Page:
Sophie Mae and her best friend decided to join a CSA (Community Supported Agriculture) as soon as the opportunity popped up in their small town. One day when they’re volunteering at the farm, a dead body is found in the compost heap. Sophie Mae is determined not to get involved this time, after all, she’s got enough on her plate with her soap making business and trying to make a baby with her husband, Detective Barr. But Barr’s boss asks her to help identify the body by talking to the folks in the community , and she just can’t say no.
Cozy mysteries consist of a mystery (that’s not too explicit or bloody) paired with an unlikely investigator, some sort of crafting, a good dose of humor, and a punny title. In other words, they were basically made for me. (Some even come with recipes!) So when this one popped up on NetGalley, I snatched it up, and I’m so glad I did! McRae successfully pulls together everything that makes a cozy great.
The plot is excellent. The murder mystery isn’t too gory, but is also realistic. The body is found in a compost heap, yes, but it’s just a dead body. There aren’t slashed off heads hanging out in tea kettles or something. Everyone is appropriately disturbed by the finding. There’s no ho-hum just another day element at play. Although I admit I had figured out whodunit before the end, the why and when were still a mystery. Plus I never felt that Sophie Mae was being stupid and just missing something. Why it was taking her a bit to see whodunit made total sense. I also really appreciate that GLBTQ people are included in the plot without a big deal being made out of it. They are just another character, which is just how I like my diversity in genre literature.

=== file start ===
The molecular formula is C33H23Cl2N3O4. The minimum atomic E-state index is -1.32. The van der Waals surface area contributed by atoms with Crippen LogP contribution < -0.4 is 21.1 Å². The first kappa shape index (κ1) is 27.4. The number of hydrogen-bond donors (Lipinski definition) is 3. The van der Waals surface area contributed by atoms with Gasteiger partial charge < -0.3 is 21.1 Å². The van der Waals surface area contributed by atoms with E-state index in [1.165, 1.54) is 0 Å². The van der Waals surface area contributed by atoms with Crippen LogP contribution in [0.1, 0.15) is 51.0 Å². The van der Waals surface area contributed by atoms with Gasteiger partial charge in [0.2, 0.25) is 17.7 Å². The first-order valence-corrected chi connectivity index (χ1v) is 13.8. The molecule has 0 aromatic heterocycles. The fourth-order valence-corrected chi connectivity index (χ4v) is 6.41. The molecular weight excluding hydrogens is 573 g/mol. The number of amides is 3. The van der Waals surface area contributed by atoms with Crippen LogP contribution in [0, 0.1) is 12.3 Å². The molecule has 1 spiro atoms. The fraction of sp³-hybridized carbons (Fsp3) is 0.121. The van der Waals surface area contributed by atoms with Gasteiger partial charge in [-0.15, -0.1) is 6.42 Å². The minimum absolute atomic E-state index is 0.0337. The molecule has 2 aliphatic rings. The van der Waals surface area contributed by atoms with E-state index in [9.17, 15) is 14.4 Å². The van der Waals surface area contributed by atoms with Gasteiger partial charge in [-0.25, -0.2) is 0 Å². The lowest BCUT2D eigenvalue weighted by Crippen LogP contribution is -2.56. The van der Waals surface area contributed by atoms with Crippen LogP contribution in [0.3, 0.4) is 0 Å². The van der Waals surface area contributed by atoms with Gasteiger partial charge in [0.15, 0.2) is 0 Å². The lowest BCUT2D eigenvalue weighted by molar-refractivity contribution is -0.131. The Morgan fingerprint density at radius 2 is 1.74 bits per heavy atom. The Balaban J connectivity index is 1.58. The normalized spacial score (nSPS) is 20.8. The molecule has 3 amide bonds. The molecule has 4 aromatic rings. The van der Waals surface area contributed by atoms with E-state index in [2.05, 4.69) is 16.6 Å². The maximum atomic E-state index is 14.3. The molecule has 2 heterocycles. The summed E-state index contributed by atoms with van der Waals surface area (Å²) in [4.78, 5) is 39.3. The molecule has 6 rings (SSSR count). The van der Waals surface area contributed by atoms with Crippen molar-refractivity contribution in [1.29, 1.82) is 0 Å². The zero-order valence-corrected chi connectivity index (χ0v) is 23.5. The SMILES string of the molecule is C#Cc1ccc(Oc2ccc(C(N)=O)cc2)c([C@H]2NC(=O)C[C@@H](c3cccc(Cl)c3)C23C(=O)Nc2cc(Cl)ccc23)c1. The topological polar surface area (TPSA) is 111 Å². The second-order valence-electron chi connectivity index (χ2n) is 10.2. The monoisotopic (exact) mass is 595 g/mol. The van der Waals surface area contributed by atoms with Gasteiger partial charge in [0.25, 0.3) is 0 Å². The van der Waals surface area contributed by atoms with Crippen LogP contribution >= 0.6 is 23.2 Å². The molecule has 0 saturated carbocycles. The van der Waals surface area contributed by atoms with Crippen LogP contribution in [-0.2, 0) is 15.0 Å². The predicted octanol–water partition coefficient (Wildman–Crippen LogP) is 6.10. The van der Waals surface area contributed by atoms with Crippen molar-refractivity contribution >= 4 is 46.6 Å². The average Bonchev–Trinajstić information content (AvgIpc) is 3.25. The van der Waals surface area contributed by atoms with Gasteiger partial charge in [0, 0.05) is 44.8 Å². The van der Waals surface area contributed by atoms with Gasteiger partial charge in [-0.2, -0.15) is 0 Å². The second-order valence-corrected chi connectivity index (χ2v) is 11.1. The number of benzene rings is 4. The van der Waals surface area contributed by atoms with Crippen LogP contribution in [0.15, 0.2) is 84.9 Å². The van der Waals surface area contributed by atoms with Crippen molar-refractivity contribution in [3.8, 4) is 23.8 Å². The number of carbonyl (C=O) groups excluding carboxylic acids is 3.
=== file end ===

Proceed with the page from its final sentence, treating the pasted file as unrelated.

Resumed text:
The characters are fairly three-dimensional for a cozy. Everyone had something I liked and didn’t like about their personality, even the heroine, which is key to characters seeming realistic. There were also a wide variety of people present from Sophie Mae’s best friend’s daughter to an elderly friend of the family. This range is something that is often missing in literature, and I liked seeing it here.
What I really come to cozies for, though, I admit, is the integration of crafting. In this case the theme is participating in a CSA, so parts of the book are devoted to how a CSA works from acquiring your weekly allotment to figuring out how to use it to cooking with it. I really appreciated the quips about having so much of a certain produce that they’re coming out your ears. I also really enjoyed the scenes that discussed taking real time out to cook dinner and what that feels like, such as talking about how garlic smells when you first throw it into a hot pan. I know not all readers enjoy this, but honestly that’s part of the point of a cozy. Taking the time to linger on crafts and talents that take time to cultivate but are well worth it, and McRae incorporated this element very smoothly into the book. I do wish some recipes or CSA tips had been included, but it’s possible I just didn’t see them since I had an advanced copy.
Overall this book has a dash of everything enjoyable about a cozy mystery. Recommended to cozy fans, particularly those in or considering a CSA.
4 out of 5 stars
We catch up with Yorick, 355, and Dr. Mann on board a freighter headed for Australia by way of Japan. They seem to have abandoned their hunt for Ampersand the monkey for now. The captain of the ship is gorgeous and has the hots for Yorick, but trouble arrives in the form of an Australian submarine. Is it the freighter or the submarine that is the pirates?
So the title is sort of a double entendre. We do get an excellent lesbian sex scene (inter-racial no less!), but we also have the war between the submarine of women and the ship of women. Haha, well played, Vaughan!